Stereotactic Radiosurgery using the Gamma Knife Consists of five main steps
Head frame with CT/MRI box attached to the frame
1. Frame placement. A lightweight frame is fitted over the patient’s head and attached with screws using local anesthesia. The frame serves two purposes: On the side of the frame are markers that allow the treatment team to pinpoint areas that will receive treatment. The frame also keeps the patient’s head immobile during the radiation procedure.
3-D image of an acoustic neuroma (in yellow) (top view)
2. Imaging Study. Imaging studies are obtained using MRI, CT scan, angiography, or a combination of these technologies. The imaging studies produce a three-dimensional map of the tumor and the surrounding brain structures.
Screenshot of computer workstation view of left-sided 1.8-cm acoustic neuroma prior to planning. (Clockwise from top left: axial, coronal, axial, sagittal views)
Left-side 1.8-cm acoustic neuroma prior to treatment plan. (Yellow=outline of radiation target around tumor)
Left-side 1.8-cm acoustic neuroma treatment plan. (Yellow=outline of radiation target around tumor and red circles=radiation “shots”)
3. Treatment planning. Based on the imaging studies, your physician works with a radiation oncologist and a medical physicist to develop the treatment plan that accurately targets the tumor with exact precision, sparing surrounding tissue as much as possible (i.e. a plan than conforms closely to the shape of the lesion).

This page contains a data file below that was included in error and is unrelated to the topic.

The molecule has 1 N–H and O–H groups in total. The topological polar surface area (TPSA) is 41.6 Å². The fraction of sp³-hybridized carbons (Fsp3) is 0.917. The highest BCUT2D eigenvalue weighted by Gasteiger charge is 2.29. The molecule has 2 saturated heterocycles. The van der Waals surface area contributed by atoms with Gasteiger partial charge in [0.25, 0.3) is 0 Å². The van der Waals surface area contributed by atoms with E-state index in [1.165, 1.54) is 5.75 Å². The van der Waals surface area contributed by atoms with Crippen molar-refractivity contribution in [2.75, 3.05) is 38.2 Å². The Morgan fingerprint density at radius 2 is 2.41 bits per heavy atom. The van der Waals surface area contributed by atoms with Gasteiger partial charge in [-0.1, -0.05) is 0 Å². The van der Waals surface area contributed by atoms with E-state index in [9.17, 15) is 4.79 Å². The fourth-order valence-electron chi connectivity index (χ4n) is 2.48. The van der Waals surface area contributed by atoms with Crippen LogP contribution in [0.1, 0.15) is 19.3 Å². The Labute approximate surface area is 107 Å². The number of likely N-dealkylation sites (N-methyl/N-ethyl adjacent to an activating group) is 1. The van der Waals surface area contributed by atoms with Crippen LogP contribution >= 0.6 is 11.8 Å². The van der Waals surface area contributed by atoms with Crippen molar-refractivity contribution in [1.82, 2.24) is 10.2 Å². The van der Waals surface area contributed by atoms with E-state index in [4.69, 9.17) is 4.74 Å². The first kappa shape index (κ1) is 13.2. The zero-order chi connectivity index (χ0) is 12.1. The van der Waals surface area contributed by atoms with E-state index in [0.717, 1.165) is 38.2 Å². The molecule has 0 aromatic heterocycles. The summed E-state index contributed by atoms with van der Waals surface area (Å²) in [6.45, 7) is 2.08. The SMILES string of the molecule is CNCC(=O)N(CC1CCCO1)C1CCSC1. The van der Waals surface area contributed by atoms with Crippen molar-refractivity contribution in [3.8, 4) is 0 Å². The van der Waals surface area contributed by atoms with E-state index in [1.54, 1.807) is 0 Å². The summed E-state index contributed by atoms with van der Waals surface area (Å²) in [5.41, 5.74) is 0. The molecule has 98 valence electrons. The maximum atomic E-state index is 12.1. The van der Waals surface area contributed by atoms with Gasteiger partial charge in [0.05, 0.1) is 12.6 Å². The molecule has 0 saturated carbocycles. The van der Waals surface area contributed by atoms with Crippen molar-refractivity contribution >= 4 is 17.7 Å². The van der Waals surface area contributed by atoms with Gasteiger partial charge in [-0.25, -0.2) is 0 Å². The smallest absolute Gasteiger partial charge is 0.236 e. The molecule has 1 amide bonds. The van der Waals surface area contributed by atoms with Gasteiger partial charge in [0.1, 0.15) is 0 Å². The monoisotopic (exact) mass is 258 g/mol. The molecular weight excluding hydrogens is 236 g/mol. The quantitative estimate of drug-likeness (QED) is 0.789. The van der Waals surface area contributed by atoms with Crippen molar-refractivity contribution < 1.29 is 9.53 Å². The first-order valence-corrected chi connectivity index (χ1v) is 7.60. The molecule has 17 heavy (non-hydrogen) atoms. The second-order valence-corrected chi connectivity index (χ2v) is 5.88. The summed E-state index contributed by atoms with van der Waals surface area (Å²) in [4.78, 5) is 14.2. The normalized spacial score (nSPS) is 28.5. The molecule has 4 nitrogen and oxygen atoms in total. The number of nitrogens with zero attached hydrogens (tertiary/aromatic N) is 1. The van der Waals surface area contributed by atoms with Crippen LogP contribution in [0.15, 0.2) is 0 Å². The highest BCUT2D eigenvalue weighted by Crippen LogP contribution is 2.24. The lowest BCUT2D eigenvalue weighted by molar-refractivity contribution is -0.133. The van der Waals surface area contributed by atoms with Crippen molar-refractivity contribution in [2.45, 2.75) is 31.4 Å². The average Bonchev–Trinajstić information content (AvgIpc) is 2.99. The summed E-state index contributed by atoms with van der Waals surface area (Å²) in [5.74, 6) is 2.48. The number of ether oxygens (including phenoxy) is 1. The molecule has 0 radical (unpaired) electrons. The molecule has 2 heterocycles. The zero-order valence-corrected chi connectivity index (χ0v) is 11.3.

Perfexion Gamma Knife radiation bed and machine
4. Radiation treatment. Treatment begins by first having the patient lie on the Gamma Knife bed (Left Figure Below). The head frame is fitted into a helmet with 201 holes in the helmet (Right Figure Below). The helmet helps to guide 201 sources of cobalt 60 based (photon) radiation beams to accurately target the tumor. After the helmet is placed, the bed is precisely moved into the domed unit and treatment begins. Depending on the size and location of the tumor, the actual time of radiation delivery could range from a few minutes to over an hour.
5. Removal of the head frame. Removal of the frame is a painless procedure. Most patients are able to go home shortly after the head frame is removed.
For Frequently Asked Questions regarding Gamma Knife Radiosurgery, click here.